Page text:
We also added the new Real-ear Visible Speech test screen. Visible Speech is used during live speech measurements. During a Visible Speech measurement, we show the ongoing real-time measurement that changes constantly as the live speech signal varies. Since measurements are taken every 10 ms, you can really see all of the high-frequency consonant sounds that are a very important component of speech. We also show the long-term average of the signal, so you can see the average response of the hearing aid to the speech signal over time, and we keep track of the maximum and minimum response of the hearing over the time of the test. Together, this gives you a great picture of the hearing aid’s response to a live speech signal.

Q: You also released the FONIX NOAH module. What does that software offer to users?

A: The FONIX NOAH Module is a software product that runs inside NOAH 3 and allows the user to control many functions of the analyzer from their computer screen. This is great for “computer” people who prefer using a mouse to the buttons on the front panel of the analyzer. When the module is opened, the latest NOAH audiogram is automatically imported, and either NAL-NL1 or DSL i/o targets are displayed on the screen. The user can set the source type and amplitude for up to five different aided measurements. There’s even an auto feature that will measure all the curves in sequence without user intervention. We have gotten many compliments on how intuitive the user interface is and how easy it makes performing real-ear measurements. Many people use their hearing aid analyzer exclusively through the NOAH module.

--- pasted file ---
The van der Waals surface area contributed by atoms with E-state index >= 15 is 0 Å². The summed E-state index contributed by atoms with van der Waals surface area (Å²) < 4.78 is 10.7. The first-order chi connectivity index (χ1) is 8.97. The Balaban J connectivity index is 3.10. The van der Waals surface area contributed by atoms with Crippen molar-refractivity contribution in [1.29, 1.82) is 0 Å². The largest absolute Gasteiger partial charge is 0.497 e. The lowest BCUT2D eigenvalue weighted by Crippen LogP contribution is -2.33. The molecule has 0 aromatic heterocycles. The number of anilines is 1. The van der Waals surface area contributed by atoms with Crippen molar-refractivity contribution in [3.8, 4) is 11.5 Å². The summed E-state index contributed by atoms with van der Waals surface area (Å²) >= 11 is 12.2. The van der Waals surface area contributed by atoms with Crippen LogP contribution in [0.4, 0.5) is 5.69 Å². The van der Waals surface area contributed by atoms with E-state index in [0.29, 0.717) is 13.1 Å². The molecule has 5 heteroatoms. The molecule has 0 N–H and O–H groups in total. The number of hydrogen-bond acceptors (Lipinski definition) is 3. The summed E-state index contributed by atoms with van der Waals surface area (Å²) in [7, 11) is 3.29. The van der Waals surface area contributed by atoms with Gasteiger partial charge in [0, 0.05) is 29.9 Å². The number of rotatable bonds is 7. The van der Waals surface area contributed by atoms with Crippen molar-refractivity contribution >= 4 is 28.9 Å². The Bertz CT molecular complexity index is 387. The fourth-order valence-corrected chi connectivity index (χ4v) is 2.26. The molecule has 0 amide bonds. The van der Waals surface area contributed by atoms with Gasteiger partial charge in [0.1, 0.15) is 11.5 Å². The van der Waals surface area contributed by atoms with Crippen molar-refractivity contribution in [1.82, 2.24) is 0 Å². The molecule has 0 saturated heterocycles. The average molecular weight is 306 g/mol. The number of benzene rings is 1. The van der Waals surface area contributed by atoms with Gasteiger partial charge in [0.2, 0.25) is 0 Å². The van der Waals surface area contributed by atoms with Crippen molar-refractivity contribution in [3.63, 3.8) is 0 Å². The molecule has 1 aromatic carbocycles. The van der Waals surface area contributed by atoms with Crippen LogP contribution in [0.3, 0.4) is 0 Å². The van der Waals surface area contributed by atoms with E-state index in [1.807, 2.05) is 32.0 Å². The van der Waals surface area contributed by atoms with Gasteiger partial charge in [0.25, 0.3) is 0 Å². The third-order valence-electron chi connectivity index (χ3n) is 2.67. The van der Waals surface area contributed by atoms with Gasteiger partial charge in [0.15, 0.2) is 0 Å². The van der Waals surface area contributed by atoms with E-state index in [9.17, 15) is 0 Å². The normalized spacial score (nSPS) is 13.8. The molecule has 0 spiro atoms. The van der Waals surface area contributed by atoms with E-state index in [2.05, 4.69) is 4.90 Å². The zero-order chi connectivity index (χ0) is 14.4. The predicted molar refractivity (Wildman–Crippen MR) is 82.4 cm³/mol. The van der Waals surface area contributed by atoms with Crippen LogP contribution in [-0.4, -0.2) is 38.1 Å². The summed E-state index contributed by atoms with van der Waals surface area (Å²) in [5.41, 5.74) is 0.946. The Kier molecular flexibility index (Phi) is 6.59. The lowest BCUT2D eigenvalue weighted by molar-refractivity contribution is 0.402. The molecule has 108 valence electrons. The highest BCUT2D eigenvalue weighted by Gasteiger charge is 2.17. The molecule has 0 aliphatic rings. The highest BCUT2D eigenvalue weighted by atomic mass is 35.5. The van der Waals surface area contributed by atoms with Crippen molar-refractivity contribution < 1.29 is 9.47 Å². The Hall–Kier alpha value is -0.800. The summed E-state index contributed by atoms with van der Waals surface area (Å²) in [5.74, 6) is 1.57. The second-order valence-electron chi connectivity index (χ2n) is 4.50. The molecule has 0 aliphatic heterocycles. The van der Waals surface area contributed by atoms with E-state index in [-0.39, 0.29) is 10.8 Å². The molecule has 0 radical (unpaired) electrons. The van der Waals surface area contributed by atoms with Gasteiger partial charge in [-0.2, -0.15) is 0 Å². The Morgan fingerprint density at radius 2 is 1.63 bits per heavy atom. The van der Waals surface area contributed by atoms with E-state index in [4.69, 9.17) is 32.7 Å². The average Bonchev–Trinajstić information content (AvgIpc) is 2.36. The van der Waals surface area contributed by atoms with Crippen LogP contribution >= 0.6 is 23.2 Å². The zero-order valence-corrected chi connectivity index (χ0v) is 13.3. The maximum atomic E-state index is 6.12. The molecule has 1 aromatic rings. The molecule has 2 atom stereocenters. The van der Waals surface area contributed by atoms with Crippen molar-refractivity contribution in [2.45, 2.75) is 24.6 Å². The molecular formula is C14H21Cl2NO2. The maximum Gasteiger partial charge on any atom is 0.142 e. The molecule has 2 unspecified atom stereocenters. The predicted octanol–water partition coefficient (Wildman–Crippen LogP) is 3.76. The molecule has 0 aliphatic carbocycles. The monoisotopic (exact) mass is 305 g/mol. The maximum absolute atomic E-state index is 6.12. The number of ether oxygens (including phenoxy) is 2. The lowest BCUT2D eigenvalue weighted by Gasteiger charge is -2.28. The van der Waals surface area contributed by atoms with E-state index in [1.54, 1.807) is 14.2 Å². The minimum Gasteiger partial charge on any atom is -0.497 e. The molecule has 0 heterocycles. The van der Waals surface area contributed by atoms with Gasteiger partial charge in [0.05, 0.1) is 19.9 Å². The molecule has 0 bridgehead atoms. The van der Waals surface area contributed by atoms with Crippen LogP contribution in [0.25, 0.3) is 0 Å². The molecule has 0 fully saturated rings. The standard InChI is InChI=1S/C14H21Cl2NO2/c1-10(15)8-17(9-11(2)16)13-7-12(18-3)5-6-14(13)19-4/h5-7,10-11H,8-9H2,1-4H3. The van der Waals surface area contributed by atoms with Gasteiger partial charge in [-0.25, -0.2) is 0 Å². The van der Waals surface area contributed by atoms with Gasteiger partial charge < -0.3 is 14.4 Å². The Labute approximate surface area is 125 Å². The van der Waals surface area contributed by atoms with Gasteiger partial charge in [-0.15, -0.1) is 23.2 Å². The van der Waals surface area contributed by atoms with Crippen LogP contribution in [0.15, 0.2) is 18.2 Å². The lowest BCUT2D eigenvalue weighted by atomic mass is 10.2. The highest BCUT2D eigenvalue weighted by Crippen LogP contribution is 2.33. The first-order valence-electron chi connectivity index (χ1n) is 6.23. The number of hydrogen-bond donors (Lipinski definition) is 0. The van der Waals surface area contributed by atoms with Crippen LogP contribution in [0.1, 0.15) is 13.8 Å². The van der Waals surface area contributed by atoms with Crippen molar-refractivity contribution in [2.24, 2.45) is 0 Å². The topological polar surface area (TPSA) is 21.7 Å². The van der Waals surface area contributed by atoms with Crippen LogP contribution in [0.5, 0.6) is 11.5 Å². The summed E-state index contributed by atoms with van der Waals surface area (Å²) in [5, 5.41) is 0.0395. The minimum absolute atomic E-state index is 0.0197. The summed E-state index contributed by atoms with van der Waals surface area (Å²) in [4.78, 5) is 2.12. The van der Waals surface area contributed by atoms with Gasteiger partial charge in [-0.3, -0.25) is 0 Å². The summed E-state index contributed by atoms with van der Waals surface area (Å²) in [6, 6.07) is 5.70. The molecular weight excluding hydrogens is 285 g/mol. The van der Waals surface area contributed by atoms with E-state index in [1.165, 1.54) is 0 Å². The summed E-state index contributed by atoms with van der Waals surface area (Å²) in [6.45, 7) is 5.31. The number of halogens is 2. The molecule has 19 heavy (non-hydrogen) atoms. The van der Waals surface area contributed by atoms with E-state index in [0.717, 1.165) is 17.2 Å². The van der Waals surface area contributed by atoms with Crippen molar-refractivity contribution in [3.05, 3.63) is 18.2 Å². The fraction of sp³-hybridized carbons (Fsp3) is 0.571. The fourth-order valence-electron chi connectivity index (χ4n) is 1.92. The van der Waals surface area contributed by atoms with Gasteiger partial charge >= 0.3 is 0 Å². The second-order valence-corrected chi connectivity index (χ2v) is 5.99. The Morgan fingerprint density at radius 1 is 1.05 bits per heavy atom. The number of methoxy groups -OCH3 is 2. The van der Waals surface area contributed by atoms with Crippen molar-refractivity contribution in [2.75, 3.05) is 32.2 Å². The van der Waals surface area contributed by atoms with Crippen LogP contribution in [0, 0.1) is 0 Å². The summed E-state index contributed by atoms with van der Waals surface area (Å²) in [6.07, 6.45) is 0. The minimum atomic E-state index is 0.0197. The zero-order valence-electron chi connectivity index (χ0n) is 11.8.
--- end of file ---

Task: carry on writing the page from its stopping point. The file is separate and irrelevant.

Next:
We also have an audiometer module. Like the hearing aid analyzer module, it can be used to operate most of the functions of the audiometer from the computer. For users who prefer the controls on the front panels of the audiometer, there’s a “listen” mode that monitors all the knobs and buttons on the audiometer. Every time the stimulus button is pushed, the audiogram on the NOAH module is automatically updated so that at the end of the test, the audiogram doesn’t have to be manually entered into the computer. This saves time and [decreases] entry errors.

Q: How does your company go about identifying—and ultimately meeting—the testing and fitting needs in the industry?

A: Since hearing aid technology is advancing all the time, it’s really important that we pay attention to these advancements and come out with ways to test them. We are in constant contact with our technical experts and ask for their opinions on how we should implement new features. We also get lots of ideas from our constant communications with our customers. Unlike audiometric measurements, real-ear technology must constantly advance as hearing aid technology advances, so we always have to be on the lookout for new features and testing techniques.

Q: What can the industry expect from Frye Electronics in the coming year?

A: This is a very exciting time for our company. We expect to be releasing some new products next year. I can’t talk about all of them, but I can say that they will include hardware updates for the FONIX 7000 that will add a lot of testing capabilities. And with all of the positive feedback we’ve gotten on the FONIX NOAH Module, we are working hard to further improve it. At the moment, we’re working on a Technician’s Module. It’s actually being developed for use by the Veterans Administration, but they are allowing us to make it available to the general public when it’s released. This NOAH module will allow the clinician to perform ANSI measurements and other coupler measurements that will help diagnose problems with the hearing aid.

Kristina Frye, BA, heads the technical support department at Frye Electronics Inc, Tigard, Ore. She can be reached at (800) 547-8209 or [email protected]